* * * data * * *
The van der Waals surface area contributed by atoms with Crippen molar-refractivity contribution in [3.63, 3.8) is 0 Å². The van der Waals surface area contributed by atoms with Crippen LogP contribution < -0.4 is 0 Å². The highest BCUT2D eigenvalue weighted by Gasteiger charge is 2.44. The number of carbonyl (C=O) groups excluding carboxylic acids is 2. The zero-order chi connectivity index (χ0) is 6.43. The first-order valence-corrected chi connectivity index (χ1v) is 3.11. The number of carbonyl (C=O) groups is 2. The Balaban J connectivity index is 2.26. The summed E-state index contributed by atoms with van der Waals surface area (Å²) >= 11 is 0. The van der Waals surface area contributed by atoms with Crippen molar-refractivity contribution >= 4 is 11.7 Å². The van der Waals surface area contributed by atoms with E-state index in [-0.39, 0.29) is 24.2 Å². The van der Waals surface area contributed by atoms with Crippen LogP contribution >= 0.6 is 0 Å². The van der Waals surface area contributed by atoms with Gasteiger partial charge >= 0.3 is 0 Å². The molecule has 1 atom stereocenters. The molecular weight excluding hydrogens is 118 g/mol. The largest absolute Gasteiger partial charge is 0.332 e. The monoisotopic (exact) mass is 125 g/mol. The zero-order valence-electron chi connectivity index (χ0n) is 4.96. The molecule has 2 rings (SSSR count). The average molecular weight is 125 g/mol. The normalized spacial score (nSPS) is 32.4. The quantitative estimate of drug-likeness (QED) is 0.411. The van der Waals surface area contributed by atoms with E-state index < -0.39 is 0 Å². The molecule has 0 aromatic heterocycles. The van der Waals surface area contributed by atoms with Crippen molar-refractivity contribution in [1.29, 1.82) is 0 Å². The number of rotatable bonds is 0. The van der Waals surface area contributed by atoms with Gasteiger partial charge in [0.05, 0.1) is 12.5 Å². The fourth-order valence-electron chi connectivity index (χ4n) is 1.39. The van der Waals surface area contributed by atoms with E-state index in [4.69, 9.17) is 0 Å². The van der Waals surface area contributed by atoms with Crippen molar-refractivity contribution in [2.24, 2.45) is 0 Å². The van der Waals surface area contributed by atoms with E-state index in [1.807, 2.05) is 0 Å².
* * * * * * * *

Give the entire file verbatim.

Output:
The van der Waals surface area contributed by atoms with Crippen molar-refractivity contribution in [3.63, 3.8) is 0 Å². The van der Waals surface area contributed by atoms with Crippen LogP contribution < -0.4 is 0 Å². The highest BCUT2D eigenvalue weighted by Gasteiger charge is 2.44. The number of carbonyl (C=O) groups excluding carboxylic acids is 2. The zero-order chi connectivity index (χ0) is 6.43. The first-order valence-corrected chi connectivity index (χ1v) is 3.11. The number of carbonyl (C=O) groups is 2. The Balaban J connectivity index is 2.26. The summed E-state index contributed by atoms with van der Waals surface area (Å²) >= 11 is 0. The van der Waals surface area contributed by atoms with Crippen molar-refractivity contribution >= 4 is 11.7 Å². The van der Waals surface area contributed by atoms with E-state index in [-0.39, 0.29) is 24.2 Å². The van der Waals surface area contributed by atoms with Crippen LogP contribution >= 0.6 is 0 Å². The van der Waals surface area contributed by atoms with Gasteiger partial charge >= 0.3 is 0 Å². The molecule has 1 atom stereocenters. The molecular weight excluding hydrogens is 118 g/mol. The largest absolute Gasteiger partial charge is 0.332 e. The monoisotopic (exact) mass is 125 g/mol. The zero-order valence-electron chi connectivity index (χ0n) is 4.96. The molecule has 2 rings (SSSR count). The average molecular weight is 125 g/mol. The normalized spacial score (nSPS) is 32.4. The quantitative estimate of drug-likeness (QED) is 0.411. The van der Waals surface area contributed by atoms with E-state index < -0.39 is 0 Å². The molecule has 0 aromatic heterocycles. The van der Waals surface area contributed by atoms with Crippen molar-refractivity contribution in [1.29, 1.82) is 0 Å². The number of rotatable bonds is 0. The van der Waals surface area contributed by atoms with Gasteiger partial charge in [0.05, 0.1) is 12.5 Å². The fourth-order valence-electron chi connectivity index (χ4n) is 1.39. The van der Waals surface area contributed by atoms with E-state index in [4.69, 9.17) is 0 Å². The van der Waals surface area contributed by atoms with Crippen molar-refractivity contribution in [2.24, 2.45) is 0 Å². The van der Waals surface area contributed by atoms with E-state index in [1.807, 2.05) is 0 Å².